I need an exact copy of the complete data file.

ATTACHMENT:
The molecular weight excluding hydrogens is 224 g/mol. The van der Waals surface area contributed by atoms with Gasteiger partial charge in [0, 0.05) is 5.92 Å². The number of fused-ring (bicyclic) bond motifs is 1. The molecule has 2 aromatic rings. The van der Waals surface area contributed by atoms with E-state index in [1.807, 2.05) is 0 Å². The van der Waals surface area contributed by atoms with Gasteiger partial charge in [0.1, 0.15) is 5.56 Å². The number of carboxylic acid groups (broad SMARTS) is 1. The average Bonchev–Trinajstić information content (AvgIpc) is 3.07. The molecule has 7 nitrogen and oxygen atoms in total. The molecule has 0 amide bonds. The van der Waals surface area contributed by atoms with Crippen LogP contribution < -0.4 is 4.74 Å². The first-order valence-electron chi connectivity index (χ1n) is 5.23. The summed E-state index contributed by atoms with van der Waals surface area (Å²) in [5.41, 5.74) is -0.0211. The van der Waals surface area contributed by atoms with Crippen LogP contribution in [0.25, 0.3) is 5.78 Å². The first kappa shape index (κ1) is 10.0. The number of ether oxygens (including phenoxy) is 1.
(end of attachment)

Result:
The molecular weight excluding hydrogens is 224 g/mol. The van der Waals surface area contributed by atoms with Gasteiger partial charge in [0, 0.05) is 5.92 Å². The number of fused-ring (bicyclic) bond motifs is 1. The molecule has 2 aromatic rings. The van der Waals surface area contributed by atoms with E-state index in [1.807, 2.05) is 0 Å². The van der Waals surface area contributed by atoms with Gasteiger partial charge in [0.1, 0.15) is 5.56 Å². The number of carboxylic acid groups (broad SMARTS) is 1. The average Bonchev–Trinajstić information content (AvgIpc) is 3.07. The molecule has 7 nitrogen and oxygen atoms in total. The molecule has 0 amide bonds. The van der Waals surface area contributed by atoms with Crippen LogP contribution < -0.4 is 4.74 Å². The first-order valence-electron chi connectivity index (χ1n) is 5.23. The summed E-state index contributed by atoms with van der Waals surface area (Å²) in [5.41, 5.74) is -0.0211. The van der Waals surface area contributed by atoms with Crippen LogP contribution in [0.25, 0.3) is 5.78 Å². The first kappa shape index (κ1) is 10.0. The number of ether oxygens (including phenoxy) is 1.